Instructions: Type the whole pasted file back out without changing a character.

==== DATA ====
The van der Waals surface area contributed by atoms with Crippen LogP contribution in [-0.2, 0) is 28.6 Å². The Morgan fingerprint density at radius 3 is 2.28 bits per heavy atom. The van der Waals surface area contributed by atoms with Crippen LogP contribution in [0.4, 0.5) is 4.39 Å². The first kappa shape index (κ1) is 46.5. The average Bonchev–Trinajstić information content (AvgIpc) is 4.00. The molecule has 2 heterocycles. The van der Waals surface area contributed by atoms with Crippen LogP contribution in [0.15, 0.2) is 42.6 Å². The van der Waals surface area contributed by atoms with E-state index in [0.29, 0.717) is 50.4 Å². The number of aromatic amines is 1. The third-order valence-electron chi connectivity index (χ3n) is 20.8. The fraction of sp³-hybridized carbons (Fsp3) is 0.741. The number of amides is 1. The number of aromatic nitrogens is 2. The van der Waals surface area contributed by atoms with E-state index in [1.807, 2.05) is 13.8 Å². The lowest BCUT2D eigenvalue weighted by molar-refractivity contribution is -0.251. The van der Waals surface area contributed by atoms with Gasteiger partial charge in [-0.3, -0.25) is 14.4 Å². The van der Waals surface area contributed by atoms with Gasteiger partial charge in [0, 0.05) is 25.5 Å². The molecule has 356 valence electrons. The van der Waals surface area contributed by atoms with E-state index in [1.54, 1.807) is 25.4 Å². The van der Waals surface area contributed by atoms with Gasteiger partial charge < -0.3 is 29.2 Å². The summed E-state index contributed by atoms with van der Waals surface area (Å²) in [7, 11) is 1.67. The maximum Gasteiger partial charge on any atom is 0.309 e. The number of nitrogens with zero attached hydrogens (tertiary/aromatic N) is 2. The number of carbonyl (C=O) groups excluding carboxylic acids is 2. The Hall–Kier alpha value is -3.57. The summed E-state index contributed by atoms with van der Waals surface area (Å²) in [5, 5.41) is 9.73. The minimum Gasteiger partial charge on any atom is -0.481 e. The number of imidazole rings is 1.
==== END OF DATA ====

The van der Waals surface area contributed by atoms with Crippen LogP contribution in [-0.2, 0) is 28.6 Å². The Morgan fingerprint density at radius 3 is 2.28 bits per heavy atom. The van der Waals surface area contributed by atoms with Crippen LogP contribution in [0.4, 0.5) is 4.39 Å². The first kappa shape index (κ1) is 46.5. The average Bonchev–Trinajstić information content (AvgIpc) is 4.00. The molecule has 2 heterocycles. The van der Waals surface area contributed by atoms with Crippen LogP contribution in [0.15, 0.2) is 42.6 Å². The van der Waals surface area contributed by atoms with E-state index in [0.29, 0.717) is 50.4 Å². The number of aromatic amines is 1. The third-order valence-electron chi connectivity index (χ3n) is 20.8. The fraction of sp³-hybridized carbons (Fsp3) is 0.741. The number of amides is 1. The number of aromatic nitrogens is 2. The van der Waals surface area contributed by atoms with E-state index in [1.807, 2.05) is 13.8 Å². The lowest BCUT2D eigenvalue weighted by molar-refractivity contribution is -0.251. The van der Waals surface area contributed by atoms with Gasteiger partial charge in [-0.3, -0.25) is 14.4 Å². The van der Waals surface area contributed by atoms with Gasteiger partial charge in [0, 0.05) is 25.5 Å². The molecule has 356 valence electrons. The van der Waals surface area contributed by atoms with E-state index in [1.54, 1.807) is 25.4 Å². The van der Waals surface area contributed by atoms with Gasteiger partial charge < -0.3 is 29.2 Å². The summed E-state index contributed by atoms with van der Waals surface area (Å²) in [7, 11) is 1.67. The maximum Gasteiger partial charge on any atom is 0.309 e. The number of nitrogens with zero attached hydrogens (tertiary/aromatic N) is 2. The number of carbonyl (C=O) groups excluding carboxylic acids is 2. The Hall–Kier alpha value is -3.57. The summed E-state index contributed by atoms with van der Waals surface area (Å²) in [5, 5.41) is 9.73. The minimum Gasteiger partial charge on any atom is -0.481 e. The number of imidazole rings is 1.